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Crossrail Place Roof Garden



Academic Credits

Undergraduate: 15 credits

Summer Terms
A & B

Undergraduate:15 credits
Graduate: 12 credits

Total Estimated Cost 




Worldwide cities are growing rapidly and by the year 2050 more than 70% of the world’s population will be urban residents. Cities and metropolitan regions are the economic engine of countries, however, cities are facing difficult land use and  mobility issues. Road-networks are heavily congested, public transport-systems are insufficient and cycling is unsafe. The economic vitality and livability of cities are under growing pressure. Land use and mobility planning has become key factors in  planning for successful development of our cities. In addition as cities grow and the world becomes increasingly urbanized the integration of land use and transportation planning is among the most important tools that planners can use in mitigating the crisis of climate change. 


This is a multidisciplinary course that teaches students how to translate key elements in the planning of sustainable cities (i.e. economic vitality, attractive public spaces, sustainability, resiliency, and social equity), utilizing best practices in the U.S., England and The Netherlands. Classroom lectures and field trips focus on land use planning and zoning; sustainable mobility; Transit Oriented Development; environmental policy; and multi-modal transportation infrastructure. Professionals in these three countries provide students with a deeper understanding of how and why land use planning is a central component of successful sustainable mobility.  With this understanding students can better apply best practices from England and The Netherlands to solving problems in Puget Sound and other areas in the United States.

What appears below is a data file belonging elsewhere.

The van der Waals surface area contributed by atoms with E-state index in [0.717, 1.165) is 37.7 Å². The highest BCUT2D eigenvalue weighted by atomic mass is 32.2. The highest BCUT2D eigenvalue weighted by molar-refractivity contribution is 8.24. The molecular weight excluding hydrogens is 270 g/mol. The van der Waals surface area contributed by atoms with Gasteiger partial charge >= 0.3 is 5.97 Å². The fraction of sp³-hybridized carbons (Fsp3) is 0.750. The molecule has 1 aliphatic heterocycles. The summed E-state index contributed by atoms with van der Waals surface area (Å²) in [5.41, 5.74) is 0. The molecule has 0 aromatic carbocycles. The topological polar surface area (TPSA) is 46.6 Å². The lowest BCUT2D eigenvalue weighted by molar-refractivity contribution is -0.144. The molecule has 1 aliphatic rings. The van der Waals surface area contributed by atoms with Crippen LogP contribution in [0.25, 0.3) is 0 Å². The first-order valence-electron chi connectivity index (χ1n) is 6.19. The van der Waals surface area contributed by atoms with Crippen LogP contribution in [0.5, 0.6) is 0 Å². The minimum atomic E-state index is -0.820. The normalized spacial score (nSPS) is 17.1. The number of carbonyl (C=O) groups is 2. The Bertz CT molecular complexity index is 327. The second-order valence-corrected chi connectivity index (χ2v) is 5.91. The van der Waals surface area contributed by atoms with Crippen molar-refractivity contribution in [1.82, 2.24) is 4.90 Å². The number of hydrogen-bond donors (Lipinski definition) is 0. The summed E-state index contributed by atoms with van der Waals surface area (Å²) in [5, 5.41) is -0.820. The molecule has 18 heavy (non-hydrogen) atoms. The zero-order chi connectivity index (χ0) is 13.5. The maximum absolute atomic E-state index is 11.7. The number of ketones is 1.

Bike Path

By the end of the course students will master the following content.


  • An understanding of traditional urban planning principles and practices in the United States, England and The Netherlands.


  • An understanding of how land use and mobility issues are currently inter-connected in the Pacific Northwest and how best practices in England and The Netherlands can be applied to problem solving in the United States.


  • An understanding of how planning for multi-modal transportation infrastructure will allow U.S. cities to reduce dependency on the use of automobiles.  


  • An understanding of how to identify relevant land use and mobility issues, gather data and weigh competing planning interventions to prepare a comprehensive analytical mobility plan that fits in the broader context of U.S. planning practice.  


  • An understanding of how public policy can support successful planning initiatives to meet environmental and climate change goals. 

Image by Aron Van de Pol

By the end of the course students will master the following abilities, knowledge and skills.


  • To identify and analyze complex land use/urban mobility issues and opportunities.


  • To learn and apply international best practices in urban planning to improve cities in the United States.  


  • To bridge the gap between urban planning theory and practice.


  • To understand the role of the planner in land use and transportation planning processes.


  • To conduct effective qualitative and quantitative research.


  • To interact and engage with stakeholders and clients.


  • To understand how to collect and analyze data in support of local and regional policy goals.

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